Deeps > Representing Bois Caïman > Painting Mystery and Memory: Bois Caïman in Visual Art > Haitian Painting
The artists discussed on the Painting Mystery and Memory: Bois Caïman in Visual Art page are just a handful of the many talented Haitian artists. Many more paint scenes of countryside, or moments of the revolution, still life, other representations of Bois Caïman, and (perhaps especially) vodou. This movement that produced so much talent traces its beginnings back to the 1940’s when an American, DeWitt Peters, sponsored by the US Department of Education, moved to Haiti to teach English. He made the move in 1943 and a year later opened Le Centre d’Art in Port-au-Prince as a teaching center and gallery.[i] It became, however, much more than that. Painters like Pilomé Obin, Benoit, Bazile, Cayemitte began sending their work to the center[ii] and it turned from a simple gallery and teaching center into a catalyst for artistic talent (some might say genius) and a new player in the international art scene. As Carol Damian says, “Haiti’s art reflects a cultural and national identity that manifests itself in an extraordinary outpouring of visual imagery. The art of Haiti, especially painting, has long been recognized by an international community for its innate genius, enchanting beauty, and rich mythical content.”[iii] Below are examples of work from famous Haitian artists Etienne Chavannes (top) and Philome Obin (bottom).
Recognizable themes reoccur in Haitian painting. Themes like country and everyday life, market women, landscapes, and vodou. In Damian’s words, Haitian artists capture the history, rituals, beauty, and daily activities of the country and its people.”[iv] Additionally, Candace Russel discusses these themes saying, “Common painting styles and focus areas [include]: Fantasy Landscapes, Voudun, Cap-Haitien, [and] Saint Soleil…[Cap-Haitien] is a style of painting, focusing on daily life and historical subjects…” Artists of the Cap-Haitian style include: Philomé Obin, Seneque Obin, Jean Baptiste Jean, Jonas Profil, and Étienne Chavannes (see above for examples). Saint Soleil style is a style with “dramatic color juxtapositions, reverence for nature and Vodou, and the ability to express the mystery of creation.” Artists include Levoy Exil, Louisiane Saint Fleurant, Dieuseul Paul, and Denis Smith, Antoine Smith, Saint Jacques Smith, and Lesly Richard.[v] Examples of Exil’s work (top) and Saint Fleurant’s work (bottom) are shown below.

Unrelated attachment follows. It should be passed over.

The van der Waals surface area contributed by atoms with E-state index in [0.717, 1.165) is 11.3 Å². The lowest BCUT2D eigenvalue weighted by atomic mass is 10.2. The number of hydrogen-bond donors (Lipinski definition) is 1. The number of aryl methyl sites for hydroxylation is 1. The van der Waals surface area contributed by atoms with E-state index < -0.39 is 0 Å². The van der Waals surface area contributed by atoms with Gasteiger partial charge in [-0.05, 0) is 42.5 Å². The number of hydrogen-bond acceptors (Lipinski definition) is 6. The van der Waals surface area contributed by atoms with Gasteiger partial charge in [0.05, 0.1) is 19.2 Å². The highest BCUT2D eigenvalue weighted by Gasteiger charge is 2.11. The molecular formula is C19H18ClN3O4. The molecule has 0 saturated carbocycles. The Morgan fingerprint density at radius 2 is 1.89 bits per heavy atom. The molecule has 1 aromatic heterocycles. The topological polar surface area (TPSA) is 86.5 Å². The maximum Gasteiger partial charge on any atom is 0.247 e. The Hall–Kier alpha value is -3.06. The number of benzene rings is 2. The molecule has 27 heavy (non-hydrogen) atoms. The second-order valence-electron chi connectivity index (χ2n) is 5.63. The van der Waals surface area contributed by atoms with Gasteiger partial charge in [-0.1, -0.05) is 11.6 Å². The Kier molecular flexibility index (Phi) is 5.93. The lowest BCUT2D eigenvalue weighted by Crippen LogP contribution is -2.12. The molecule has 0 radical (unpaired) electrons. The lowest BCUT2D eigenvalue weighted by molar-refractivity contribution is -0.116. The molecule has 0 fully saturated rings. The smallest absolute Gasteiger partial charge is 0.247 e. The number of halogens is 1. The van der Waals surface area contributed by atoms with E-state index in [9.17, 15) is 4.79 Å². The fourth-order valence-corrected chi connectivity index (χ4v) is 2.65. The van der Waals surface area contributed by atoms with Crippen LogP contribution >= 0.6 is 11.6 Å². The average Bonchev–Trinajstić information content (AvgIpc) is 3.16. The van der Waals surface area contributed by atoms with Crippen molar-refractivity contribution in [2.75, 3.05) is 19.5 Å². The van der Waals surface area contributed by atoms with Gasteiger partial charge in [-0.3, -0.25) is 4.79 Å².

Many of the painters noted above execute their work within the context of the naïve tradition. Apraxine describes this movement:
The body of art known as “Haitian Naïve Painting” is a tangible result of this transition from the invisible state of folkways and symbols to the formal visions of individual painters. To describe such art as “naïve,” however, inadequately expresses its essence…In the Western sense naïve art is a personal, individual adventure, often undertaken in reaction to the anonymity and isolation of a highly advanced technological state of human existence…it is in reaction to an extremely individualized state of society and fragmented consciousness. In many respects it is a vision of lost origins, reflecting images of the collective race or the style of a bygone folk culture. In contrast, those painters who gathered around Le Centre d’Art in Haiti were not reacting against an “advanced” state of existence by drawing closer to the source of collective identity, or remembering a lost popular vision. They were moving away from the undifferentiated consciousness of the collective life towards the individuality of paintings by which they were identified. What a Douanier Rousseau and Obin share as “naïve” painters is their totally individual styles, while siphoning their images from the collective consciousness and their inspiration from the real of imagine life of the people.”[vi]
Painting and Revolution
Want to cite this page? Just copy and paste! Here ya go: Young, Courtney. “Haitian Painting, A Little Context.” The Black Atlantic. Duke University.